Last week’s post about the pros and cons of remote employees discussed how to tell if a remote worker situation would be a good fit for your company. Today, guest author Lior Levin provides tips to help you get up and running with remote employees or offices.
Remote workers make up of roughly 10 percent of America’s workforce, according to MIT Sloan Management Review , and current cost-cutting trends suggest that this trade of cubicles for cafes and kitchen tables will continue. In fact, many companies see remote work as a significant perk they can offer their employees—which is one more edge in the competition for top talent.
Remote working provides several critical benefits for companies, the most important being the ability to recruit and to retain employees from any geographical region. If you’re looking to stack your company with top talent, remote work is a great option to consider. Here are five ways to help your remote employees thrive wherever they work.
When employees are unable to walk down the hall to ask a co-worker a question, training and clear goals become all the more important. Training is always an important investment for companies, but in the case of remote workers, a strong training program must be built into the system.
A remote working program shouldn’t just focus on training the rank and file employees. At Workshifting.com, Phil Montero of The Anywhere Office shares, “Too many organizations stumble into flexible work on an ad-hoc basis, and then adapt to it only when they realize that it’s happening. Successful organizations make sure their managers are trained in how to lead remote employees and take a deliberate approach and strategy.”
2. Constant Communication
Many successful remote workers use Skype all day to chat and stay in touch with colleagues. However, it’s also beneficial to replace water cooler conversations by connecting through social media. When it comes to conflict, disagreements, or critique, phone calls are always better than e-mails. Besides avoiding conflict, regular communication and collaboration prevents employees from focusing too narrowly on their own projects.
Billie Williamson of Ernst & Young shares some important tips on staying in touch: “Think about setting up a community homespace featuring pictures and profiles of team members, a discussion board, a team calendar, or a chat room. That will help team members connect with each other outside of meetings and create a closer bond as a group.”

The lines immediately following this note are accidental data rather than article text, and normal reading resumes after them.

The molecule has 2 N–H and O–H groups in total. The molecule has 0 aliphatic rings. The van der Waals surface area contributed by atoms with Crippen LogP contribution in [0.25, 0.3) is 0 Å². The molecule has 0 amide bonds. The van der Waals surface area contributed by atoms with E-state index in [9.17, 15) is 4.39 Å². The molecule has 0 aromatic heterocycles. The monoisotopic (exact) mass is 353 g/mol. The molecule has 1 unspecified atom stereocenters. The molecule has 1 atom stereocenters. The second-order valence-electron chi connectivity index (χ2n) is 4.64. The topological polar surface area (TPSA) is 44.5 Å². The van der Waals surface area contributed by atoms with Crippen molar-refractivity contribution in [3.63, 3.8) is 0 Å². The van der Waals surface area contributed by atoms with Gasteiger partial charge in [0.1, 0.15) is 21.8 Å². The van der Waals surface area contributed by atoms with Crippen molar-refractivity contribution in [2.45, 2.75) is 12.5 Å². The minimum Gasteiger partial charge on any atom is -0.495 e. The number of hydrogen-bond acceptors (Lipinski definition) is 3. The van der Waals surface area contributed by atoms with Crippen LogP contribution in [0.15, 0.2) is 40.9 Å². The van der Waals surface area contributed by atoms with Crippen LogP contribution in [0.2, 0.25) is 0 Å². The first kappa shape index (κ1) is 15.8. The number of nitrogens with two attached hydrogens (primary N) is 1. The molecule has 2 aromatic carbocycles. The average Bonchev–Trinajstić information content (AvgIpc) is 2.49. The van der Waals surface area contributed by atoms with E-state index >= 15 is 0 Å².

3. Regular Meetings
Regular weekly or monthly meetings take communication to the next level by revealing the personalities of various employees and offering a forum to report on progress. This offers both accountability and clarity on the big picture of the company, enabling employees to stay on the same page with one another.
Andy McLoughlin of Huddle uses weekly video conference calls to keep all of his employees on the same page. He writes, “This ensures that the product, development, marketing, partner, sales and management team all have full visibility of what is going on across the business (and what the people they’re working with actually look like!) Any team members that have joined that week can also be introduced to everyone.”
4. Focus on Clear Goals
Clear goals will ensure that your employees are motivated to work hard and have opportunities to succeed. Sharyn Lauby writes at Mashable, “Once an employee understands the goals of the company and how he fits into those goals, it’s essential to establish individual expectations of performance. Clearly explaining goals and expectations is a critical component to the success of a remote team.
5. Provide Resources
As if it wasn’t enough that remote workers save their employers on office-related costs, most of the software required to work remotely is either free or inexpensive and extremely easy to use. Your expenses may be limited to a lap top, smartphone, and some software.
Tony Bradley writes in Entrepreneur magazine, “Small and medium businesses in particular should embrace cloud-based productivity and collaboration platforms such as Google Docs or Microsoft’s Business Productivity Online Services (soon to be rebranded as Office 365). Services like Box.net, Dropbox, and Syncplicity also provide a means of sharing information between remote co-workers.”
There’s a reason why so many Fortune 500 companies are migrating toward a remote work force: employees enjoy it and the benefits to the company are irresistible. The technology available today makes it easy to keep in touch with a remote work force, eliminating any communication barriers that may have existed in the past. If a company is in its early stages, there’s no better time to gain the edge on this growing trend.